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Case Report
2021
:12;
468
doi:
10.25259/SNI_503_2020

A case of transpetrosal penetrating head injury near the sigmoid sinus

Department of Neurosurgery, Kagawa Rosai Byoin, Marugame, Kagawa, Japan.
Corresponding author: Kimihiro Yoshino, Department of Neurosurgery, Kagawa Rosai Byoin, Marugame, Kagawa, Japan. yoshino@kagawah.johas.go.jp
Licence

This is an open-access article distributed under the terms of the Creative Commons Attribution-Non Commercial-Share Alike 4.0 License, which allows others to remix, tweak, and build upon the work non-commercially, as long as the author is credited and the new creations are licensed under the identical terms.

How to cite this article: Kawai N, Yabuno S, Hirashita K, Yoshino K. A case of transpetrosal penetrating head injury near the sigmoid sinus. Surg Neurol Int 2021;12:468.

Abstract

Background:

Penetrating brain injury is relatively rare, which occurs in 0.4% of all head trauma. In past reports, the orbit, nasal cavity, and oral cavity are the most common routes of entry of foreign substances into the skull. In this case report, we experienced a rare case of head trauma who injury through the petrosal bone. To the best of our knowledge, there is no similar literature.

Case Description:

A 69-year-old man accidentally fell from a stepladder with a height of 3 m. There was a sprinkler on the ground, and it went through his posterior part of the right auricle at the collision. He was alert on admission. However, neurological examination showed right trigeminal, abducens, and facial nerve palsy. Computed tomography was performed, and it revealed that the objects penetrated the petrosal bone. Furthermore, it caused traumatic subarachnoid hemorrhage and acute subdural hemorrhage. Fortunately, it did not reach any cerebral artery and cerebral parenchyma. Immediately it was surgically removed with a good outcome.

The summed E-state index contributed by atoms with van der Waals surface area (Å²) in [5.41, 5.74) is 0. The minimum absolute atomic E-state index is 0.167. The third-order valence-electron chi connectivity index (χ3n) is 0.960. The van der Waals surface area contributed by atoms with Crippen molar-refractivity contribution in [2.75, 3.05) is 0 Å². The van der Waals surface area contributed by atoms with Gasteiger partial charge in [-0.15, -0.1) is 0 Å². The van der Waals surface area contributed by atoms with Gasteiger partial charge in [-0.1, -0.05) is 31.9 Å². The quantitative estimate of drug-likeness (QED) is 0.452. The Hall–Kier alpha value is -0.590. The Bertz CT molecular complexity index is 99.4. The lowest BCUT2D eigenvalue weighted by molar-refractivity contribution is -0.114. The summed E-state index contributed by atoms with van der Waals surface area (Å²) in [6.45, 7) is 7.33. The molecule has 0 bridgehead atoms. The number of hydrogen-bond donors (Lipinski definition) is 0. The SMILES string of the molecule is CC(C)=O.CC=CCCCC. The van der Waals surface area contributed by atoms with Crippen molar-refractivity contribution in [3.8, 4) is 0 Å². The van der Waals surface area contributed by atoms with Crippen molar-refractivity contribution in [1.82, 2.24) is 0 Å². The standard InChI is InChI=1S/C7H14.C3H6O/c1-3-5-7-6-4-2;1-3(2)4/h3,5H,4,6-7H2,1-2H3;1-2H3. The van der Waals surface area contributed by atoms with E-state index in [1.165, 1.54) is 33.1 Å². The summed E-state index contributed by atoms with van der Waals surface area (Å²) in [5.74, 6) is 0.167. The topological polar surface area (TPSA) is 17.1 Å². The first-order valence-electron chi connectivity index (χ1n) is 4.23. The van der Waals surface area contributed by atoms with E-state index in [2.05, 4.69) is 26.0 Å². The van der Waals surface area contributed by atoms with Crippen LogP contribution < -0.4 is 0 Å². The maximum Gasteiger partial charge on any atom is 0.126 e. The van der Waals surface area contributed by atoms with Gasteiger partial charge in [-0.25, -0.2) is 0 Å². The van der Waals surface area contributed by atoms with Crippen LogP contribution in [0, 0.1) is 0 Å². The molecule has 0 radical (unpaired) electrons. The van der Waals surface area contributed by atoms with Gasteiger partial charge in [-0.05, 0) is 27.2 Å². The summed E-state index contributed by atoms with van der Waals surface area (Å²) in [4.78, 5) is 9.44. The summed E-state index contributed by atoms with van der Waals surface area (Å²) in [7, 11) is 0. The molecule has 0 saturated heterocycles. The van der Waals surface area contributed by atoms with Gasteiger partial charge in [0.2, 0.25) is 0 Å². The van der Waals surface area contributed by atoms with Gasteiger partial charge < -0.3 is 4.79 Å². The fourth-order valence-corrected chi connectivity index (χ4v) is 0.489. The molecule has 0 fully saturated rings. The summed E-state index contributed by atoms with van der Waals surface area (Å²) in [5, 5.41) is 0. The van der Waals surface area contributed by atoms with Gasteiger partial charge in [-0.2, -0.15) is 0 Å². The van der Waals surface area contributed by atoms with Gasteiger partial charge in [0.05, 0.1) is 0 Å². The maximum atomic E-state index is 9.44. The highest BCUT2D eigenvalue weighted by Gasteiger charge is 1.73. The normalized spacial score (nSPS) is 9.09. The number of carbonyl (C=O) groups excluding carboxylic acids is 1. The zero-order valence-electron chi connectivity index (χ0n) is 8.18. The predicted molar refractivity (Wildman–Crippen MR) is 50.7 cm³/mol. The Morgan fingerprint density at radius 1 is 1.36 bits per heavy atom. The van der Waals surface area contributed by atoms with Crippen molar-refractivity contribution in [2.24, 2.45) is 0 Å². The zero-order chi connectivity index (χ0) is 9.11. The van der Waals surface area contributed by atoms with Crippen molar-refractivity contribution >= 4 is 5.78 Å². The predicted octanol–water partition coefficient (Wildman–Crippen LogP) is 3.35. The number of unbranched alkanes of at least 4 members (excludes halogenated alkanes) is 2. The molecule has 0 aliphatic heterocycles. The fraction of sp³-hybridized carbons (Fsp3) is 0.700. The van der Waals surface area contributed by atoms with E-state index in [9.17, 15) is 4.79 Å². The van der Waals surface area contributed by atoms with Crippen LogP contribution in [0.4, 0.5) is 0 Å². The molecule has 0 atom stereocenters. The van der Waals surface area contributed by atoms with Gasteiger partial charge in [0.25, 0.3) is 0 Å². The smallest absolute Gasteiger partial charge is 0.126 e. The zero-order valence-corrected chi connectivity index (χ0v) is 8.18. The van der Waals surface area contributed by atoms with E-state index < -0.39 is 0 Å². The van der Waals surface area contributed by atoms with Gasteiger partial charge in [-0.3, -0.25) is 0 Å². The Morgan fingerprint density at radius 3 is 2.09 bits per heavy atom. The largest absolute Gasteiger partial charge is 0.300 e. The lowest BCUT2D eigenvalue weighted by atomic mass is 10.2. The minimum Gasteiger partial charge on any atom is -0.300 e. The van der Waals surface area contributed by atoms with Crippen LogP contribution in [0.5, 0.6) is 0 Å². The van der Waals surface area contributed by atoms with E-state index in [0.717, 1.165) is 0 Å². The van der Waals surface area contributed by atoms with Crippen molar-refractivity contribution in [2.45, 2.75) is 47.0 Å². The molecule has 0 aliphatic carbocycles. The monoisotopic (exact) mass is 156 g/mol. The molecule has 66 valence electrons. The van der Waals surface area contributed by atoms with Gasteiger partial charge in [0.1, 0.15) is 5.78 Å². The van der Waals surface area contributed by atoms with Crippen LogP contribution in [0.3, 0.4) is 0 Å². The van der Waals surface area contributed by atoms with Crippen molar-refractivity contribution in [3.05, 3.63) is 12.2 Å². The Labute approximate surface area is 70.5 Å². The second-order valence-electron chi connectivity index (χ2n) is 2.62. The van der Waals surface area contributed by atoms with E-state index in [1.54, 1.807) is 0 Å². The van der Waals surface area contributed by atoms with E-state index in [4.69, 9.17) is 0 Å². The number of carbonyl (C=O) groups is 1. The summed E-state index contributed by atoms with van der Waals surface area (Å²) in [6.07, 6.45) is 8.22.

Conclusion:

When suspected sigmoid sinus injury in head penetrating injury, craniotomy should be considered with bleeding from the sigmoid sinus during surgery.

Keywords

Penetrating head injury
Petrosal bone fracture
Sigmoid sinus

INTRODUCTION

Head penetrating injuries are relatively rare and reported to be about 0.4% of head trauma.[4] The entry route of head penetrating injury is reported to the orbit, nasal cavity, and oral cavity. However, as far as we looked, there is no case report of penetrating the petrosal bone. There are important structures such as the external auditory meatus and sigmoid sinus near the petrosal bone. Venous sinus bleeding during trauma can cause massive bleeding and can also be a fatal cause.

We report a case in which a foreign body invaded the sigmoid sinus through the petrosal bone and suspected venous sinus injury was removed by craniotomy.

CASE PRESENTATION

A 69-year-old man fell from a stepladder with a height of about 3 m, and a sprinkler head penetrated the posterior part of the right auricle. His Glasgow Coma Scale was initially 15, and no obvious motor paralysis or sensory impairment was observed. He had abduction disorder of the right eye, paralysis of the right facial muscles, and decreased perception of the right face.

Computed tomography revealed that the body had penetrated the petrosal bone [Figure 1a], and traumatic subarachnoid hemorrhage [Figure 1b] and acute cerebellar tent area. Subdural hematoma was observed [Figure 1c], the internal auditory meatus was also deviated [Figures 1c and d]. and the body was close to the sigmoid sinus [Figure 2]. Digital subtraction angiography (DSA) showed no major artery damage. However, the sigmoid sinus was deviated, compression or damage due to the presence of foreign matter was suspected [Figure 3]. The patient subsequently underwent emergency surgery on the same day.